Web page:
What is an Electrophysiology Study?
An electrophysiology study is a test of the heart’s electrical system. It is done to find out why the heart may beat too slowly, too quickly, or in an abnormal pattern.
A cardiac electrophysiologist (doctor whose specialty is abnormal heart rhythms) does the study. The doctor inserts catheters (small wires that can bend), into an IV, through the veins, and guides them into the heart. This allows the doctor to look at and record the electrical activity of the heart. Small electrical impulses can be sent through the catheters to stimulate (pace) the heart.
Sometimes an ablation is done to treat an electrical problem found during the study. For this, a high-frequency energy is sent through the catheter or a special catheter is used to freeze a small part of the heart. This helps to destroy heart cells that are causing the abnormal heartbeat.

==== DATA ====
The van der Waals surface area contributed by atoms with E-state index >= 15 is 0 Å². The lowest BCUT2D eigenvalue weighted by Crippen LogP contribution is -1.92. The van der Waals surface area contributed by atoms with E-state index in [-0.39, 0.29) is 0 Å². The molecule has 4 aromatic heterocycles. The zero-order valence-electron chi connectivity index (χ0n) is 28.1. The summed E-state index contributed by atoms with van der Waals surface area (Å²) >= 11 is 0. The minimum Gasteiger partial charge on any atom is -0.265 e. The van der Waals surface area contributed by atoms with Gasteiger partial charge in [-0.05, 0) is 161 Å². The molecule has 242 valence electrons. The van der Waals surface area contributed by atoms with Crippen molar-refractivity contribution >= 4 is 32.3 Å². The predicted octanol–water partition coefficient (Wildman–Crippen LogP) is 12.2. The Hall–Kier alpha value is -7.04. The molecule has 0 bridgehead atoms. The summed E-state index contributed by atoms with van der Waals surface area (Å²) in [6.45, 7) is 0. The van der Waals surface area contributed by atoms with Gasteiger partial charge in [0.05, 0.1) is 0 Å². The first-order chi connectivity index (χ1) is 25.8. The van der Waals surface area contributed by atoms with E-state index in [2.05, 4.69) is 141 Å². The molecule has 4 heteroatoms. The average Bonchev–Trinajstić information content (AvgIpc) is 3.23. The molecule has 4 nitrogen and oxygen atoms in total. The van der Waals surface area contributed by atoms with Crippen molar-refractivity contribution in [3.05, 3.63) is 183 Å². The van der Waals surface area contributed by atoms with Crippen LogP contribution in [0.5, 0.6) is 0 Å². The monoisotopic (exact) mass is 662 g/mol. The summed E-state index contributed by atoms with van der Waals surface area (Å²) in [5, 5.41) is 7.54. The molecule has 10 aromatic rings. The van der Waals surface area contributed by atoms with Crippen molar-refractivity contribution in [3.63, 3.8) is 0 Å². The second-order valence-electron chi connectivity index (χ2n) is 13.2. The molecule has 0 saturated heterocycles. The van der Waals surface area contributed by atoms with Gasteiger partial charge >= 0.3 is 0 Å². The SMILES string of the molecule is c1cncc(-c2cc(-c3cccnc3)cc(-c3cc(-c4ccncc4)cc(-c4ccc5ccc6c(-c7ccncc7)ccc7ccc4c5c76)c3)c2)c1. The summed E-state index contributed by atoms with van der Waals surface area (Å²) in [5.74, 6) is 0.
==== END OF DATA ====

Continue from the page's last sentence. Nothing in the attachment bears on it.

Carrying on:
Before the Electrophysiology Study
The doctor may want your child to have some tests done before the study. These tests might include blood and urine tests, chest X-rays, electrocardiogram (EKG) and an echocardiogram. Often there is no testing needed prior. If needed, the doctor will schedule these and tell you about them. These tests will help the doctor know more about your child before the study.
Sedation or anesthesia, medicines to help calm your child, may be used for the study. If they will be used, it is vital that you follow the instructions you are given. Do not allow your child to eat or drink anything from the time stated until after the study.
After the Electrophysiology Study
After the study, your child will go to the post-catheterization recovery room. You may be with your child in the recovery room after they start to wake up.
The nurses and doctors will give you discharge and follow-up instructions before you leave the hospital. Your child will need to be able to drink fluid, walk without support and use the bathroom before discharge.